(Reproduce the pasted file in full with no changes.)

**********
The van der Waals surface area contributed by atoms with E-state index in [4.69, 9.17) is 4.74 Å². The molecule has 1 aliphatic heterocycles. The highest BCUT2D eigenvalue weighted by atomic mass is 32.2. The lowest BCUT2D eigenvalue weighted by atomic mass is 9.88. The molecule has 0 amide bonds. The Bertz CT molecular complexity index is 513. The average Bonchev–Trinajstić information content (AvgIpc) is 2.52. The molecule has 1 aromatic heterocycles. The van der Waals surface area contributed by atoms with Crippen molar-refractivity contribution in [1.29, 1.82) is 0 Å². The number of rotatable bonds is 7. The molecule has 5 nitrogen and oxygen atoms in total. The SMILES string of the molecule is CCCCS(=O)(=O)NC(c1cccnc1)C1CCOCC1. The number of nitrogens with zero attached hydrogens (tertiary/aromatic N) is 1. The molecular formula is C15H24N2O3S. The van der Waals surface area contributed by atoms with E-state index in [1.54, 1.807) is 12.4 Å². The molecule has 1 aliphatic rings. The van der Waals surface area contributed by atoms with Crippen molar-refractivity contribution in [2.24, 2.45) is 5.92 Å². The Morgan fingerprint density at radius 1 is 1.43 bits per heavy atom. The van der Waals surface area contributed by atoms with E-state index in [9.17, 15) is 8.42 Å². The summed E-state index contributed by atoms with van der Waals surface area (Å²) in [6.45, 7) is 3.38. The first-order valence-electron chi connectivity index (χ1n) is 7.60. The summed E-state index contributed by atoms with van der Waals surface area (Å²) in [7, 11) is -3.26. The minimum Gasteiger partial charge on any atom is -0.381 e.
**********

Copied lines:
The van der Waals surface area contributed by atoms with E-state index in [4.69, 9.17) is 4.74 Å². The molecule has 1 aliphatic heterocycles. The highest BCUT2D eigenvalue weighted by atomic mass is 32.2. The lowest BCUT2D eigenvalue weighted by atomic mass is 9.88. The molecule has 0 amide bonds. The Bertz CT molecular complexity index is 513. The average Bonchev–Trinajstić information content (AvgIpc) is 2.52. The molecule has 1 aromatic heterocycles. The van der Waals surface area contributed by atoms with Crippen molar-refractivity contribution in [1.29, 1.82) is 0 Å². The number of rotatable bonds is 7. The molecule has 5 nitrogen and oxygen atoms in total. The SMILES string of the molecule is CCCCS(=O)(=O)NC(c1cccnc1)C1CCOCC1. The number of nitrogens with zero attached hydrogens (tertiary/aromatic N) is 1. The molecular formula is C15H24N2O3S. The van der Waals surface area contributed by atoms with E-state index in [1.54, 1.807) is 12.4 Å². The molecule has 1 aliphatic rings. The van der Waals surface area contributed by atoms with Crippen molar-refractivity contribution in [2.24, 2.45) is 5.92 Å². The Morgan fingerprint density at radius 1 is 1.43 bits per heavy atom. The van der Waals surface area contributed by atoms with E-state index in [9.17, 15) is 8.42 Å². The summed E-state index contributed by atoms with van der Waals surface area (Å²) in [6.45, 7) is 3.38. The first-order valence-electron chi connectivity index (χ1n) is 7.60. The summed E-state index contributed by atoms with van der Waals surface area (Å²) in [7, 11) is -3.26. The minimum Gasteiger partial charge on any atom is -0.381 e.